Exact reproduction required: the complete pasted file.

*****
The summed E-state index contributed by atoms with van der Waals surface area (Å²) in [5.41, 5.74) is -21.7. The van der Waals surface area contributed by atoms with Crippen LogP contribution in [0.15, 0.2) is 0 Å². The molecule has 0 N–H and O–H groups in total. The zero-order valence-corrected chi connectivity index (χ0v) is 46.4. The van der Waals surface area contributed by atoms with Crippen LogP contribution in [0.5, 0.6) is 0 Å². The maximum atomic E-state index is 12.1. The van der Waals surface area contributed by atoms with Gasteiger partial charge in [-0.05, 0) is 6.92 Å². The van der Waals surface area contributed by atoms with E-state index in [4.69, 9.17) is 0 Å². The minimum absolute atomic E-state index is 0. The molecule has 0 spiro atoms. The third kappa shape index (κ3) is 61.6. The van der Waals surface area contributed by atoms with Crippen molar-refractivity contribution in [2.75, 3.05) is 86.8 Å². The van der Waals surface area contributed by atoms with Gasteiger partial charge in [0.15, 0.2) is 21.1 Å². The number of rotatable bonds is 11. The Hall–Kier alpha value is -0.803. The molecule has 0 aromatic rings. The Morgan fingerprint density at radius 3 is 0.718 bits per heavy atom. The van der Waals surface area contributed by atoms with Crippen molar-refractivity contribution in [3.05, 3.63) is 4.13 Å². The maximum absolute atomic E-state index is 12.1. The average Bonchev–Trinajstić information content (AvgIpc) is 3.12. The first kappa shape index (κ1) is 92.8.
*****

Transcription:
The summed E-state index contributed by atoms with van der Waals surface area (Å²) in [5.41, 5.74) is -21.7. The van der Waals surface area contributed by atoms with Crippen LogP contribution in [0.15, 0.2) is 0 Å². The molecule has 0 N–H and O–H groups in total. The zero-order valence-corrected chi connectivity index (χ0v) is 46.4. The van der Waals surface area contributed by atoms with Crippen LogP contribution in [0.5, 0.6) is 0 Å². The maximum atomic E-state index is 12.1. The van der Waals surface area contributed by atoms with Gasteiger partial charge in [-0.05, 0) is 6.92 Å². The van der Waals surface area contributed by atoms with E-state index in [4.69, 9.17) is 0 Å². The minimum absolute atomic E-state index is 0. The molecule has 0 spiro atoms. The third kappa shape index (κ3) is 61.6. The van der Waals surface area contributed by atoms with Crippen molar-refractivity contribution in [2.75, 3.05) is 86.8 Å². The van der Waals surface area contributed by atoms with Gasteiger partial charge in [0.15, 0.2) is 21.1 Å². The number of rotatable bonds is 11. The Hall–Kier alpha value is -0.803. The molecule has 0 aromatic rings. The Morgan fingerprint density at radius 3 is 0.718 bits per heavy atom. The van der Waals surface area contributed by atoms with Crippen molar-refractivity contribution in [3.05, 3.63) is 4.13 Å². The maximum absolute atomic E-state index is 12.1. The average Bonchev–Trinajstić information content (AvgIpc) is 3.12. The first kappa shape index (κ1) is 92.8.